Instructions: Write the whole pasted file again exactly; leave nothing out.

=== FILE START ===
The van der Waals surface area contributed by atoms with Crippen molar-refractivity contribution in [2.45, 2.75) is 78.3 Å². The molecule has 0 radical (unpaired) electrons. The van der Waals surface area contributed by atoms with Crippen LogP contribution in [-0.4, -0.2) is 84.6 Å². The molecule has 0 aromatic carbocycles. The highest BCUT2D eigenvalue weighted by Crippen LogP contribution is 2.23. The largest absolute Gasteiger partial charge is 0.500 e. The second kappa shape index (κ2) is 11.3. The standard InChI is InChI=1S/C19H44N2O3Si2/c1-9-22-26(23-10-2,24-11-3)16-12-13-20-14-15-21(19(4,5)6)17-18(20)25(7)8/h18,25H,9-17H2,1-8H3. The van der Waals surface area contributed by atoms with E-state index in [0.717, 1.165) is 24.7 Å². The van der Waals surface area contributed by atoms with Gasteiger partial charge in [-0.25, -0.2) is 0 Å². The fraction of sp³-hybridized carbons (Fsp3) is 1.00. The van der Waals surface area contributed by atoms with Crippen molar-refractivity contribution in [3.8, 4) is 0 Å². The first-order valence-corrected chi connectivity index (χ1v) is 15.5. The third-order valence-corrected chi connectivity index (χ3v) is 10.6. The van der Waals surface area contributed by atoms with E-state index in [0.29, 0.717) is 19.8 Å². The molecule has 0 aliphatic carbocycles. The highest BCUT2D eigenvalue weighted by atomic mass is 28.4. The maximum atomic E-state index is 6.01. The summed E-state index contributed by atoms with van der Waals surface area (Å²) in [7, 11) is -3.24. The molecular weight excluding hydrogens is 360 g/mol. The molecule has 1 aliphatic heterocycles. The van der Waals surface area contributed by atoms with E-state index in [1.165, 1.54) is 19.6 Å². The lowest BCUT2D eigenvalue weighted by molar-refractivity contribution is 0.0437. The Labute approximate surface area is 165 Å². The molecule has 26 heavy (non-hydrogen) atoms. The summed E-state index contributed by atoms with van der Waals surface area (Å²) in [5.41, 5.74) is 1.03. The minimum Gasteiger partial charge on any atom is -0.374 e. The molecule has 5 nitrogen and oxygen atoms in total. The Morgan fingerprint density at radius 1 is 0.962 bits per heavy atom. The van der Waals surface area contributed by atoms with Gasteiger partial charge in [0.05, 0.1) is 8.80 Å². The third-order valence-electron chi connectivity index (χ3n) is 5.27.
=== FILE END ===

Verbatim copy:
The van der Waals surface area contributed by atoms with Crippen molar-refractivity contribution in [2.45, 2.75) is 78.3 Å². The molecule has 0 radical (unpaired) electrons. The van der Waals surface area contributed by atoms with Crippen LogP contribution in [-0.4, -0.2) is 84.6 Å². The molecule has 0 aromatic carbocycles. The highest BCUT2D eigenvalue weighted by Crippen LogP contribution is 2.23. The largest absolute Gasteiger partial charge is 0.500 e. The second kappa shape index (κ2) is 11.3. The standard InChI is InChI=1S/C19H44N2O3Si2/c1-9-22-26(23-10-2,24-11-3)16-12-13-20-14-15-21(19(4,5)6)17-18(20)25(7)8/h18,25H,9-17H2,1-8H3. The van der Waals surface area contributed by atoms with E-state index in [0.717, 1.165) is 24.7 Å². The van der Waals surface area contributed by atoms with Gasteiger partial charge in [-0.25, -0.2) is 0 Å². The fraction of sp³-hybridized carbons (Fsp3) is 1.00. The van der Waals surface area contributed by atoms with Crippen molar-refractivity contribution in [3.8, 4) is 0 Å². The first-order valence-corrected chi connectivity index (χ1v) is 15.5. The third-order valence-corrected chi connectivity index (χ3v) is 10.6. The van der Waals surface area contributed by atoms with E-state index in [0.29, 0.717) is 19.8 Å². The molecule has 0 aliphatic carbocycles. The highest BCUT2D eigenvalue weighted by atomic mass is 28.4. The maximum atomic E-state index is 6.01. The summed E-state index contributed by atoms with van der Waals surface area (Å²) in [7, 11) is -3.24. The molecular weight excluding hydrogens is 360 g/mol. The molecule has 1 aliphatic heterocycles. The van der Waals surface area contributed by atoms with E-state index in [1.165, 1.54) is 19.6 Å². The lowest BCUT2D eigenvalue weighted by molar-refractivity contribution is 0.0437. The Labute approximate surface area is 165 Å². The molecule has 26 heavy (non-hydrogen) atoms. The summed E-state index contributed by atoms with van der Waals surface area (Å²) in [5.41, 5.74) is 1.03. The minimum Gasteiger partial charge on any atom is -0.374 e. The molecule has 5 nitrogen and oxygen atoms in total. The Morgan fingerprint density at radius 1 is 0.962 bits per heavy atom. The van der Waals surface area contributed by atoms with Gasteiger partial charge in [0.05, 0.1) is 8.80 Å². The third-order valence-electron chi connectivity index (χ3n) is 5.27.